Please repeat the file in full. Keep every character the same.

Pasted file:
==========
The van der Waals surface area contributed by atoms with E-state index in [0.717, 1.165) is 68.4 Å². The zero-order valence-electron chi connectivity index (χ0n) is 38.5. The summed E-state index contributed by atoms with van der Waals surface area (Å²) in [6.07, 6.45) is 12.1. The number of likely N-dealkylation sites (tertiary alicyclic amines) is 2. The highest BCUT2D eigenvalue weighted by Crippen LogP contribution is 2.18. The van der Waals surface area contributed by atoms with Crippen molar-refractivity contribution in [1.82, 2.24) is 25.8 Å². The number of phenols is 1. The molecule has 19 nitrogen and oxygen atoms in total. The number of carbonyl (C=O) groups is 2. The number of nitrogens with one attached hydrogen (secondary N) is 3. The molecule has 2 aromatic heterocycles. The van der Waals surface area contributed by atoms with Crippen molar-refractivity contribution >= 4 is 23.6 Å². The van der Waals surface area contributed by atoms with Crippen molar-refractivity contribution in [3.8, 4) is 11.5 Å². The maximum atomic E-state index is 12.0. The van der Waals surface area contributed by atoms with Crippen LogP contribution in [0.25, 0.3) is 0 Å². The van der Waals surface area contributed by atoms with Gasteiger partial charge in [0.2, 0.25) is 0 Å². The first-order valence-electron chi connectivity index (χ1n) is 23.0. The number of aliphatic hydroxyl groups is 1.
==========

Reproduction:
The van der Waals surface area contributed by atoms with E-state index in [0.717, 1.165) is 68.4 Å². The zero-order valence-electron chi connectivity index (χ0n) is 38.5. The summed E-state index contributed by atoms with van der Waals surface area (Å²) in [6.07, 6.45) is 12.1. The number of likely N-dealkylation sites (tertiary alicyclic amines) is 2. The highest BCUT2D eigenvalue weighted by Crippen LogP contribution is 2.18. The van der Waals surface area contributed by atoms with Crippen molar-refractivity contribution in [1.82, 2.24) is 25.8 Å². The number of phenols is 1. The molecule has 19 nitrogen and oxygen atoms in total. The number of carbonyl (C=O) groups is 2. The number of nitrogens with one attached hydrogen (secondary N) is 3. The molecule has 2 aromatic heterocycles. The van der Waals surface area contributed by atoms with Crippen molar-refractivity contribution >= 4 is 23.6 Å². The van der Waals surface area contributed by atoms with Crippen molar-refractivity contribution in [3.8, 4) is 11.5 Å². The maximum atomic E-state index is 12.0. The van der Waals surface area contributed by atoms with Crippen LogP contribution in [0.25, 0.3) is 0 Å². The van der Waals surface area contributed by atoms with Gasteiger partial charge in [0.2, 0.25) is 0 Å². The first-order valence-electron chi connectivity index (χ1n) is 23.0. The number of aliphatic hydroxyl groups is 1.